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This year, the first day of February also marks the first day of the Chinese New Year. Unlike the Gregorian calendar, which is strictly seasonal, the Chinese calendar employs both seasonal and lunar cycles. The second new moon after the December solstice brings in the New Year, with the date coming anywhere from January 21 to February 19. In 2003 the second new moon of winter falls on February 1, ushering in the Year of the Goat (or Ram).
Purportedly, the calendar has been in use since the Emporer Huang Ti introduced it around 2600 B.C. There are twelve animals associated with the Chinese calendar, and it's believed that a person born during the year of a certain animal possesses that animal's characteristics. A story says that these twelve animals gathered around the Buddha to say goodbye to him when he departed from Earth.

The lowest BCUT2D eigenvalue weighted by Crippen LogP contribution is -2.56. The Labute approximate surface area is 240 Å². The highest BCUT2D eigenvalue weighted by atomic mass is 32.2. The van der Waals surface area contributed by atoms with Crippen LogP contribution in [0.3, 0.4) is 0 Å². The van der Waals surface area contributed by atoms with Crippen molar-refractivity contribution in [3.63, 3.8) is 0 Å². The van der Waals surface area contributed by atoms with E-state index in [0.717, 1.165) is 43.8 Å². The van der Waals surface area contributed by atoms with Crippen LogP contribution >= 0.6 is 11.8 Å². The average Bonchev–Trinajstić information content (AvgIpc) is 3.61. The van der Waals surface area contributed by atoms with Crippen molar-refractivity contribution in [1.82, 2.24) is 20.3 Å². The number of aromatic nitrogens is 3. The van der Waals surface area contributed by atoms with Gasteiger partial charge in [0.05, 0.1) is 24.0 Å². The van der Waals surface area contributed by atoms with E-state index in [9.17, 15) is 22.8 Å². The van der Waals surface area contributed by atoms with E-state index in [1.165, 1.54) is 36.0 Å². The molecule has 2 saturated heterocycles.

The New Year celebration promotes peace and happiness. It lasts until the arrival of the full moon this February 16, the two weeks spent in enjoying thanksgiving and reunion with family, ancestors and community. The Lantern Festival finalizes the New Year activities.
On February first, the first day of the Chinese New Year, Jupiter, the largest planet of the solar system, comes closest to Earth for the year. At its biggest and brightest, this planet easily outshines every star, lighting up the night sky from sundown to sunup. According to astrology, Jupiter's influence is particularly "jovial" (from Jove, Jupiter's other name), so let us hope that the king planet's bright and beautiful countenance shines upon us all during the Year of the Goat!
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